Comparative productivity statistics for six countries show that from 1960 to 1980 US productivity increases averaged only 2.7 percent and that there was an actual decline of – 0.3 percent in 1980. Japan averaged a productivity increase of 9.4 percent during the same period; France averaged 5.6 percent; and West Germany 5.4 percent. These productivity improvement differences among countries have obvious implications for global competitive advantages and disadvantages, especially when coupled with hourly wage rate differences for some industries such as the automobile and steel industries.
But does increased productivity in an industry lead to market growth, or vice versa, and ultimately to profitability? There is evidence that it does. For example, a relationship between productivity growth and output growth for a large cross-section of the US industrial portfolio during 1972 – 1976, the period chosen being one during which the United States was falling behind. In general terms, the industries with higher output growth had higher productivity growth; that is, those in the upper left hand quadrant, such as industrial chemicals, other chemicals, and beverages. Those with lower productivity changes had lower output growth, as was the case with footwear, nonferrous metals, and iron and steel.
The experience curve suggests that growth is related to productivity; therefore, it is not surprising that high or low growth relates to high or low productivity sectors. Whether productivity or growth is the primary generator is not the issue. A probable theory is that they feed on each other in a reinforcing cycle. In any case, we observe that there is a general relationship.
To carry the analysis one step further, it can also be shown that there is a general relationship between output growth and returns to stockholder’s equity. The prescription seems straightforward – growth and productivity in a reinforcing cycle lead to increased profitability. Earlier in our history, when our domestic markets were more secure and dominated the strategies of US firms, the prescription seemed to work fairly well. International competition was not a vital issue. After all, the United States was the largest world market for most products. We tended to manufacture and sell for our own large markets, and by being productive, we could compete in both domestic and international markets.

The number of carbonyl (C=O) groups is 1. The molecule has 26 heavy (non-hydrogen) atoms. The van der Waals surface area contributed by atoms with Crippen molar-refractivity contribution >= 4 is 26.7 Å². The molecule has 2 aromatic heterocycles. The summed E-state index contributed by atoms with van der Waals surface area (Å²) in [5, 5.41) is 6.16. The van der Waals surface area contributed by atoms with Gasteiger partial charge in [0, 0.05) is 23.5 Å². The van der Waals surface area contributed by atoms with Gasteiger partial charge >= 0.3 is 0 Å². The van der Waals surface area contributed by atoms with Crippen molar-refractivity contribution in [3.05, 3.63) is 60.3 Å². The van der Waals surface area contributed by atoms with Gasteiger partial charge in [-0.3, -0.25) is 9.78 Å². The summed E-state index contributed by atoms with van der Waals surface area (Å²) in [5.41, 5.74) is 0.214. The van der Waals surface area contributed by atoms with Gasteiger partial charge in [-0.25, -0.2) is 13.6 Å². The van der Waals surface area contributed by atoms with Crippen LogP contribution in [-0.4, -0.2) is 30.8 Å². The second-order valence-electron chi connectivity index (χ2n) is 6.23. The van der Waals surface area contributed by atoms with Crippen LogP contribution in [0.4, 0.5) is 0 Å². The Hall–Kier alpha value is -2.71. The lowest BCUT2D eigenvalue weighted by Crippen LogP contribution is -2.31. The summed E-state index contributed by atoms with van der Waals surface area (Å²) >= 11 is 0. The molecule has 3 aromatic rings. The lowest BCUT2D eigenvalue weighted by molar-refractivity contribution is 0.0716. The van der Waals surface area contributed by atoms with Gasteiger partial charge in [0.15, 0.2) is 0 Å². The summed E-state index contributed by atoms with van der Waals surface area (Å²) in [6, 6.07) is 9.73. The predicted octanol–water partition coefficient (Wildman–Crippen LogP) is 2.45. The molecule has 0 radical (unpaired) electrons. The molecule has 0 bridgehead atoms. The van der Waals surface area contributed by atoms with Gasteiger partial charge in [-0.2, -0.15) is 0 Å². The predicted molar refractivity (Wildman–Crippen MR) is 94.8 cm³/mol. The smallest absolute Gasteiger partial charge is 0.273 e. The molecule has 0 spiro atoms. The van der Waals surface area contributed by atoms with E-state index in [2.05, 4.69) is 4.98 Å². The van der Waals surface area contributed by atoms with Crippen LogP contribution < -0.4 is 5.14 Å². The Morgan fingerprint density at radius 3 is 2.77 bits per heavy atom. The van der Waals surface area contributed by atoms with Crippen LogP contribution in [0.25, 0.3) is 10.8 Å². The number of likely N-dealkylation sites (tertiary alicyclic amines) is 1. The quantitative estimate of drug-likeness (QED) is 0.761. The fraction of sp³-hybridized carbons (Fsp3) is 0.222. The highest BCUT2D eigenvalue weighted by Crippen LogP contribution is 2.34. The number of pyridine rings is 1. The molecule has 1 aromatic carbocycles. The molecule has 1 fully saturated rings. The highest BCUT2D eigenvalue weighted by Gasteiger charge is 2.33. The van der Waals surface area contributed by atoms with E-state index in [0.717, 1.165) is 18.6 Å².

But that prescription is not sufficient for firms not sheltered from foreign competition to compete in international markets. As some experts have remarked, if one considers potential exposure to import penetration over 70 percent of our goods must now operate in an international market place. Some markets have become globalized with further product standardization and even greater emphasis on the benefits that stem from the experience curve and productivity increases.
A competitor in a given country could have significant advantages in factor costs, such as labor, materials, and energy and it could have a significant productivity advantage. Of course, the factor costs and productivity advantages can result in substantially lower manufacturing costs, all adding to the net effect of being productive within an industry. In addition, however productivity enters into the international competitive equation through international exchange rates.
A company could be moderately successful in productivity improvement and could even have some factor cost advantages, could obtain relatively low costs and large growth, and could be in a position to compete effectively with domestic rivals, but exchange rates could wipe out the advantage in international markets. To understand productivity effects in international competition, we must establish a broader framework. We must first understand long term foreign exchange rate movements.
Some Exchange rate effects:
Short term exchange rates are subject to variations that probably cannot be predicted. In any case, they do not persist long enough to be converted to strategic advantage. This does not mean that they should be ignored, for the risk involved can be balanced off through hedging in foreign exchange and other important activities designed to deal with their effects.
But long term foreign exchange rate movements balance off purchasing power differences among countries over a five to ten year period. Therefore, our ability to compete with a foreign producer depends not only on how well we do relative to that producer but also on the competition between the two economies.